Good ads have one thing in common. They surprise. Of course, not all surprising ads are good. The qualification is brand relevance.
Surprise is of two sorts. The first elicits the reaction, ‘Wow’. The recipient is taken aback by the strangeness or originality of the message or image. The second elicits a more subdued, but more deeply felt reaction, ‘Of course’. The surprise is one of recognition, of having your own thoughts confirmed and more sharply expressed. ‘Of course’, you say, because the solution is a perfect fit, it seems obvious. Why hasn’t anybody thought that before?
Creative peers may ask a related question, ‘Why didn’t I think of that?’, or possibly ‘Why didn’t that think of me?’. The inspired solution was seemingly already present in the ether, ready to drop into a receptive mind. It could have been anybody’s.
To believe that, you probably need a mechanistic view of the creative process. Sadly, many people on both sides of the consultancy/client divide hold such a view. To some, ads and designs are no different from manufactured items.
One major advertiser has spent decades attempting to institutionalise creativity. Preferring prescriptive rules to descriptive guidelines, it would attempt to devise systems to control the manufacture of ideas. I was called in late last century to join a working party. Prior to my initial meeting I was given a document outlining the group’s thinking so far. It was entitled ‘Germination’.
I was encouraged. The word suggested organic growth, the crucial nurturing of ideas, careful cultivation.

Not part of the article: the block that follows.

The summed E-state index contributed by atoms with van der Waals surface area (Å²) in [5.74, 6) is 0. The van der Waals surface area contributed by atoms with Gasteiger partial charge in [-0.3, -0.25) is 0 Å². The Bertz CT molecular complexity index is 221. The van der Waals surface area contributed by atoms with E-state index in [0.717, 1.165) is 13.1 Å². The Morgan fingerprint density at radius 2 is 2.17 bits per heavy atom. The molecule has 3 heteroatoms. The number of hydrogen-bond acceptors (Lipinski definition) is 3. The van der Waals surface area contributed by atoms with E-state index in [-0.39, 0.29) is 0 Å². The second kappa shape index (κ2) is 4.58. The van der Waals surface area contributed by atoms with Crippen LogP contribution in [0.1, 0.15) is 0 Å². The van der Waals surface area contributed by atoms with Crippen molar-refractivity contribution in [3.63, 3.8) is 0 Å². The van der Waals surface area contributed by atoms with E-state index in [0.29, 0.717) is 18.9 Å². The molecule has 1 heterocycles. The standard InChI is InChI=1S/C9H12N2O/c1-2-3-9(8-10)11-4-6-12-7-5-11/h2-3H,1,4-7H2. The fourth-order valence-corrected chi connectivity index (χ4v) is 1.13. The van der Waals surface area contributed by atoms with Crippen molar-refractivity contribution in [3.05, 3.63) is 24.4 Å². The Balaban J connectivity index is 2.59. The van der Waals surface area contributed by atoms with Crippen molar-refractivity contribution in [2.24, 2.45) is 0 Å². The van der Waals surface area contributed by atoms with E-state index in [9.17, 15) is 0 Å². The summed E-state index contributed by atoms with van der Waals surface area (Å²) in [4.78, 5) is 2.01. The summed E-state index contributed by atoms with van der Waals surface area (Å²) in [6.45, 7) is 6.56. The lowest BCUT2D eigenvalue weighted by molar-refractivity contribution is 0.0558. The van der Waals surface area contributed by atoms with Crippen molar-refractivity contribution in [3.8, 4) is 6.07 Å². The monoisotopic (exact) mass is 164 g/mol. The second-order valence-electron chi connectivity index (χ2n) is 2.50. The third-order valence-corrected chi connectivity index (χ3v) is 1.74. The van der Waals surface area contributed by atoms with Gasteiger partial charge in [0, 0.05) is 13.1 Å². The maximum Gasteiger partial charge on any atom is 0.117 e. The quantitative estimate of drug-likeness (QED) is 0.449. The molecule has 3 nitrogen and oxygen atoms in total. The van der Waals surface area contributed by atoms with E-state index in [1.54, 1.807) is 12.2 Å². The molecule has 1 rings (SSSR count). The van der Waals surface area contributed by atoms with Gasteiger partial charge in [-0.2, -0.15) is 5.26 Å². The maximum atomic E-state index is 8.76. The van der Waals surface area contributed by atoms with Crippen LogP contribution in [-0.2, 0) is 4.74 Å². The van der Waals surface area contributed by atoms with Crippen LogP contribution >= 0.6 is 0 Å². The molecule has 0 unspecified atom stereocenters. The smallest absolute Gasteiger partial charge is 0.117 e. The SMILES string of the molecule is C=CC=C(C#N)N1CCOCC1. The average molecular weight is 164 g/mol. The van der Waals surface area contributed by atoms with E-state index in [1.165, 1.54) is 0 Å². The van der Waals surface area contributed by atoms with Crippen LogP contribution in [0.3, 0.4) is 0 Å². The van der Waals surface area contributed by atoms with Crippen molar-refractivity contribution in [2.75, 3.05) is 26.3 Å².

The text, however, suggested no such things. I had mis-read the cover. The actual title was ‘Gemination’ – the concept was ‘mining for jewels’. Ideas, it seemed, were already there and accessible if you knew where to look and excavate. There was little sense of creative generation. I withdrew.
I worry that the economic situation may encourage clients to attempt to treat creativity mechanistically, whereas their participation lies not at the heart of the creative process, but in setting a proper brief and in providing criteria by which the end product, the idea, is to be judged (both agreed with the agency).
In the recession of the late 1970s, I visited a major New York ad agency. Its creative director was downcast. Too many bean counters. Caution was the watchword, safety the quest. I am convinced that today’s environment calls for bravery. I am not advocating irresponsible risk-taking – with the brief and criteria in place, that is unlikely to happen.
What I fear are the inhibitions which fear imposes, such as choosing the safe option or de-risking an idea to the point of emasculation. The creative has to be resolute. Inner doubts can so easily be amplified by others’ caution. Compromise early and there may be no idea left worth fighting for.
One proviso. Product reality must be fused with brand excitement. Cost-conscious consumers will need reassurance of product performance. But that does not mean earnest recitals of attributes, or preclude the entertaining presentation of a distinctive brand personality. I think the biggest surprise we may be in for is a rediscovery by advertisers of what their brands are truly about, the essential promise, the specific competitive edge, rather than generic borrowed interest.